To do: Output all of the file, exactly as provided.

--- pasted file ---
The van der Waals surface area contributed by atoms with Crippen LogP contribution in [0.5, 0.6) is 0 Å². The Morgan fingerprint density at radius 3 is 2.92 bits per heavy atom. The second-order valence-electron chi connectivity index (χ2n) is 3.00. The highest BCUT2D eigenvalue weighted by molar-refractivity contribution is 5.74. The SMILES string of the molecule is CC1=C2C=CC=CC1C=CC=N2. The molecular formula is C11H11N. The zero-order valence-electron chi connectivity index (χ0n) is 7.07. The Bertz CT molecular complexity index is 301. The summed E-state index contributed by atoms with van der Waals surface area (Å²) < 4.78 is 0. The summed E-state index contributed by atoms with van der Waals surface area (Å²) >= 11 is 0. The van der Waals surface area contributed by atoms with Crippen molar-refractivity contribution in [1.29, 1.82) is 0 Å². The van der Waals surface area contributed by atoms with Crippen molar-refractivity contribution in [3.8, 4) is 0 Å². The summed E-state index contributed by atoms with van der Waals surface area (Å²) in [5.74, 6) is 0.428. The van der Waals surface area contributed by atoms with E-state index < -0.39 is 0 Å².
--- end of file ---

The van der Waals surface area contributed by atoms with Crippen LogP contribution in [0.5, 0.6) is 0 Å². The Morgan fingerprint density at radius 3 is 2.92 bits per heavy atom. The second-order valence-electron chi connectivity index (χ2n) is 3.00. The highest BCUT2D eigenvalue weighted by molar-refractivity contribution is 5.74. The SMILES string of the molecule is CC1=C2C=CC=CC1C=CC=N2. The molecular formula is C11H11N. The zero-order valence-electron chi connectivity index (χ0n) is 7.07. The Bertz CT molecular complexity index is 301. The summed E-state index contributed by atoms with van der Waals surface area (Å²) < 4.78 is 0. The summed E-state index contributed by atoms with van der Waals surface area (Å²) >= 11 is 0. The van der Waals surface area contributed by atoms with Crippen molar-refractivity contribution in [1.29, 1.82) is 0 Å². The van der Waals surface area contributed by atoms with Crippen molar-refractivity contribution in [3.8, 4) is 0 Å². The summed E-state index contributed by atoms with van der Waals surface area (Å²) in [5.74, 6) is 0.428. The van der Waals surface area contributed by atoms with E-state index < -0.39 is 0 Å².